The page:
Vitamin D

Vitamin D is actually not a vitamin, it's a steroid hormone mistakenly named as a vitamin. Vitamin D is a fat-soluble wonder compound responsible for increasing intestinal absorption of calcium, magnesium, phosphate and multiple other biological processes. It is present in few foods and available as a dietary supplement. Your body is get vitamin D from the sun, ultraviolet rays from sunlight strike the skin and triggers vitamin D synthesis. There are five forms of the vitamin, but D2 and D3 are most important in the human body.

Vitamin D3 is inert and must undergo two conversions in the body for activation. The first occurs in the liver and the second occurs in the kidneys. Vitamin D is important for the absorption of calcium from the stomach and for the functioning of calcium in the body.

Vitamin D deficiency symptoms include:

  • Excessive sweating: Chronic sweating, particularly on your forehead, is a known indicator that your body is lacking in vitamin D.
  • Weakened immune system. Autoimmune diseases arise when your immune system is confused or overly stressed and begins attacking your own tissues instead of outside pathogens. Studies have linked Vitamin D deficiency with Multiple Sclerosis, Lupus, Rheumatoid Arthritis, and Type I Diabetes.
  • Muscle function. People with a vitamin D deficiency experience muscle weakness, reduced athletic performance and are at greater risk for falls.
  • Cancer. Vitamin D also affects cell growth, by encouraging healthy cells to grow and discouraging the growth of cancerous cells.
  • Weak bones. Without sufficient vitamin D, bones can become thin or brittle.
  • Skin issues, eczema and psoriasis.
  • Dementia.

The daily dose of vitamin D can be spread out over a few days. The RDA for vitamin D is 600IU/day. Some organisations say that more is required, The Endocrine Society cite 1,500-2,000 IU/day.

Sun Exposure

Your body is designed to get the vitamin D it needs by producing it when your bare skin is exposed to sunlight. Skin types are different and depending on the day of year, place and time of day, recommendations vary. Sunscreen and clothing also plays a major role. If you exposure 1/4 of your body for 10 minutes in morning or late afternoon "Summer" sun, you would produce 1000-2000IU of vitamin D (if you were darker skin you would need to double it; you also need more if you are older).  Our advice:-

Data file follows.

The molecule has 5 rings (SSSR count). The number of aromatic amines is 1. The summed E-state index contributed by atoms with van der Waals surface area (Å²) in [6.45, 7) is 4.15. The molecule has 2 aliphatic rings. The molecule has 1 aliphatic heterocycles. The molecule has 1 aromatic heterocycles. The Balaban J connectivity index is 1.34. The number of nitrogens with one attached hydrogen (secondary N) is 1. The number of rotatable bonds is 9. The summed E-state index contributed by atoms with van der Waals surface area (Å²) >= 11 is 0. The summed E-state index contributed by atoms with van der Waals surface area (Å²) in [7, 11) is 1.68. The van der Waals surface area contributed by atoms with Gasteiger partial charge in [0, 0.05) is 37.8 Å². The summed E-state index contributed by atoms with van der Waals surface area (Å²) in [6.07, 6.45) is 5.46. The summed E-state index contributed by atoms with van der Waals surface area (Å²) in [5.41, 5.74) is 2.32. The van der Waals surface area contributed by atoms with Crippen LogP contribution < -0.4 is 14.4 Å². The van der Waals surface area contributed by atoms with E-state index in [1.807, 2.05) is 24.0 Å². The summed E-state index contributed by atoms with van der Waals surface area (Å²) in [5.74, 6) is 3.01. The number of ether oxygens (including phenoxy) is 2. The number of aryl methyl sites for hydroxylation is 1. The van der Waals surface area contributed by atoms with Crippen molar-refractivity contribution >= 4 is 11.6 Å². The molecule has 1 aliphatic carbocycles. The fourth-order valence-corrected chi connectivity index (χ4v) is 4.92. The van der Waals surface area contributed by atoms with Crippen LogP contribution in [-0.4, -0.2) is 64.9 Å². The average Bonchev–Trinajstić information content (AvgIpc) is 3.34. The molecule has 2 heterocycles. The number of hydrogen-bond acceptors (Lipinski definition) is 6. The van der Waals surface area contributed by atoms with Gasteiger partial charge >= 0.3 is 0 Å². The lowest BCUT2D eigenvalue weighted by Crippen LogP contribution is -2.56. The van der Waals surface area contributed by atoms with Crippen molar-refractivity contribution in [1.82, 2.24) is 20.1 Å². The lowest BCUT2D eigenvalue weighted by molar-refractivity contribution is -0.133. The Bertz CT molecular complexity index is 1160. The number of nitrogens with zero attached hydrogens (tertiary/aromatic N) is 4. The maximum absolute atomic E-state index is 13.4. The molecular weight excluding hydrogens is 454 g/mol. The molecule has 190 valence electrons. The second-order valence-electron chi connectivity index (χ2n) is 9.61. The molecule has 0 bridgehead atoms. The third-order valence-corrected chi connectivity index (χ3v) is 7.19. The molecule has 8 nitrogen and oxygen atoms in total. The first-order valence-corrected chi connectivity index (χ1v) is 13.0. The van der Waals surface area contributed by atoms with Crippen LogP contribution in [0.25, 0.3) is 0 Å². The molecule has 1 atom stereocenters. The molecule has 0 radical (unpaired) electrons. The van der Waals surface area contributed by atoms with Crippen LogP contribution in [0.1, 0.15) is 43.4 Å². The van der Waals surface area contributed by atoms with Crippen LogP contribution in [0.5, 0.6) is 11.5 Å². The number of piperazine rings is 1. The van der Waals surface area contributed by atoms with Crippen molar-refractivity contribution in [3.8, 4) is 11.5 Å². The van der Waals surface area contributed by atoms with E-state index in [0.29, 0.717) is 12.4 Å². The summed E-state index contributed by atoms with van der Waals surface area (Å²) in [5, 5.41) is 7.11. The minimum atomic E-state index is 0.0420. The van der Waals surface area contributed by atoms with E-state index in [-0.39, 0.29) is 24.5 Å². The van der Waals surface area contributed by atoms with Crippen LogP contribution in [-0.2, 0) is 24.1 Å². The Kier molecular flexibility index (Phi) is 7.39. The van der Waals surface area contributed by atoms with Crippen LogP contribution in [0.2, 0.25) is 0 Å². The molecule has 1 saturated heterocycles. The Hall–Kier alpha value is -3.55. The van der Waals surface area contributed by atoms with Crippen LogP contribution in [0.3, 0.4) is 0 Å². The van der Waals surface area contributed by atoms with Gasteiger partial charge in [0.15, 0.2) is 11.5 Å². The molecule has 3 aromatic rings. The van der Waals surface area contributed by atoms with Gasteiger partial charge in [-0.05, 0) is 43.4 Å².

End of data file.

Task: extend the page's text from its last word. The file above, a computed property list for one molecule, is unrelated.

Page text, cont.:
• You can supplement vitamin D, but it's best to get it from the sun. Supplementation in the winter is advisable.
  • It's hard to get enough via food, but wild salmon is a great option.
  • Try and get some sun exposure every day (morning or late for hot climates) and expose as much skin as possible.
  • Aim for several short exposures when the sun is at it's strongest.
  • Aim for longer exposures when the sun is weaker or it's overcast.
  • Swimming outdoors is great.
  • Remember to wear quality sunglasses (UV filtering) to avoid eye problems.
  • Vitamin D3 lasts a long time in the body, it's fat soluble (it takes 2 weeks for levels to drop by half). So a day or two indoors isn't going to hurt, so long as you make it up.
  • Face and hands exposed for a few minutes each day is not enough!

Vitamin D from foods

  • Salmon: Farmed salmon has approximately 25% of the vitamin D content as wild salmon has. Wild salmon has 500-1400IU/100g.
  • Cod liver oil: 1tsp 440IU. Beware blended inferior versions. Many also have excessive amounts of vitamin A in comparison to D, it has to be pure.
  • Sardines:  330IU.
  • Tuna: 1 tin gives 100-400IU.
  • Mackerel: 80IU.
  • Fortified yogurts, milk and cereals are available but such processed foods should be avoided.
  • Eggs: one free range egg has around 40-100IU. Eggs from free-range hens contain more more vitamin D than typical supermarket eggs.

Supplemental vitamin D

Vitamin D3 supplement is produced as a pharmaceutical drug. It is produced by the ultraviolet exposure of a cholesterol extracted from sheep's wool after shearing! The cholesterol undergoes processing to make the same compound that is produced in the skin of the animal. The raw drug has a potency of 25,000,000 IU/gram, so it's diluted into soft gels or drops.

Latitude issues

Only about one percent of solar UVB radiation ever reaches the earth’s surface even in the summer at noon time. During the winter when living above and below approximately 33° latitude very little if any vitamin D3 can be produced in the skin from sun exposure. People who live farther North and South often cannot make any vitamin D3 in their skin for up to 6 months of the year. For example in Boston (42° North) essentially no vitamin D3 can be produced in the skin from November through February,  4 months. Inhabitants living in Edmonton Canada at 52° North, Bergen Norway at 60° North, or Ushuaia Argentina at 55° South are unable to produce any significant vitamin D3 for about 6 months of the year

33 degrees